Early 17th century Northern School (1600 - 1650)

The Martyrdom of Saint Peter

Gouache on vellum, with framing lines in brown ink, laid down on wood.
76 x 96 mm. (3 x 3 3/4 in.)

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The artist responsible for this pair of Biblical scenes must have been inspired by the paintings of Adam Elsheimer (1578-1610), and in particular the small-scale religious scenes on copper painted by the artist in the first decade of the 17th century in Rome. Elsheimer’s small paintings, often crowded with figures and full of detail, were highly influential on the succeeding generation of Dutch, Flemish and German artists working in Rome. It is likely, therefore, that the author of the present pair of gouaches, each characterized by a dynamic composition and highly refined technique, may be found among the Northern artists active in Rome in the first quarter of the 17th century.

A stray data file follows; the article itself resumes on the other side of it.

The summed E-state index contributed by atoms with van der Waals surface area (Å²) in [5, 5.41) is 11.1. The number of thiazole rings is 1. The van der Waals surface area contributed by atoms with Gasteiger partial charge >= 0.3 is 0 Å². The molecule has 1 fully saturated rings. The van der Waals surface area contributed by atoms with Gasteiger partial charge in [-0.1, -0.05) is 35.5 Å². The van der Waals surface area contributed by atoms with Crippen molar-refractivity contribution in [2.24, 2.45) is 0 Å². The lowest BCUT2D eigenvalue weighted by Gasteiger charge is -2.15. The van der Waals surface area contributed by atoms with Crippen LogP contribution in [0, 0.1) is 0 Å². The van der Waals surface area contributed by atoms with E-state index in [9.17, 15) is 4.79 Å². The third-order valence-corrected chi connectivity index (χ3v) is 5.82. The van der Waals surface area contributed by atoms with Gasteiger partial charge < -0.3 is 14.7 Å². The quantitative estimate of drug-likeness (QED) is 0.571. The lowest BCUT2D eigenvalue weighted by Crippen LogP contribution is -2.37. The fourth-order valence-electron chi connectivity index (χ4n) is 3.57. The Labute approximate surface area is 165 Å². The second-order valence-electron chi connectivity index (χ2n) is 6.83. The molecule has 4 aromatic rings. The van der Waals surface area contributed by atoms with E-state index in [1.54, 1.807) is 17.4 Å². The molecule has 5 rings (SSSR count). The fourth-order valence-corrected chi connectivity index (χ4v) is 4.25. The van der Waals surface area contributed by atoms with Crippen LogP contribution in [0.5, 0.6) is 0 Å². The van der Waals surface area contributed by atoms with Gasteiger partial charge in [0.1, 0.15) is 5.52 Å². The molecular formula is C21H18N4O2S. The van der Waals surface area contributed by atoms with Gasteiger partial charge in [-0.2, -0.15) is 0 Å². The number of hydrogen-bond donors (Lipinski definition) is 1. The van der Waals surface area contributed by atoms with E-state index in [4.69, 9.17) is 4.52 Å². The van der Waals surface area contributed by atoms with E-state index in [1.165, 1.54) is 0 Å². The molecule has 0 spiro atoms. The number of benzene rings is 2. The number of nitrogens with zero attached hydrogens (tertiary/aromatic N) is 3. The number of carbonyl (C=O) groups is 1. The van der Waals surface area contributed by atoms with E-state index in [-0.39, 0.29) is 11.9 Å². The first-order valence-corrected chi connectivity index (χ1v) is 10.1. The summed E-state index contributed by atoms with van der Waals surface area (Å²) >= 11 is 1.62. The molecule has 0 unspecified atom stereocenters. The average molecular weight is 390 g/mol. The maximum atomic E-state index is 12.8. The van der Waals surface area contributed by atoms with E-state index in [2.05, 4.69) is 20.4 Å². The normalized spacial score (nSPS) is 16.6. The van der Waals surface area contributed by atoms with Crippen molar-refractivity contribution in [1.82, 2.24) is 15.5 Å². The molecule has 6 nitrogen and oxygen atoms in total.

A tentative attribution to the German painter Pieter Schoubroeck (c.1570-1607) has recently been suggested. Of Flemish origins, Schoubroeck worked in Nuremberg and Frankenthal, and is best known for small and crowded scenes of Old and New Testament subjects, landscapes and battle scenes, often painted on copper.

Provenance:
André Novak(?), according to a label on the old backing boards.

Literature:
Joachim Jacoby, Die Zeichnungen von Adam Elsheimer: Kritischer Katalog, Frankfurt am Main, 2008, p.343, note 262.

Early 17th century Northern School

The Martyrdom of Saint Peter

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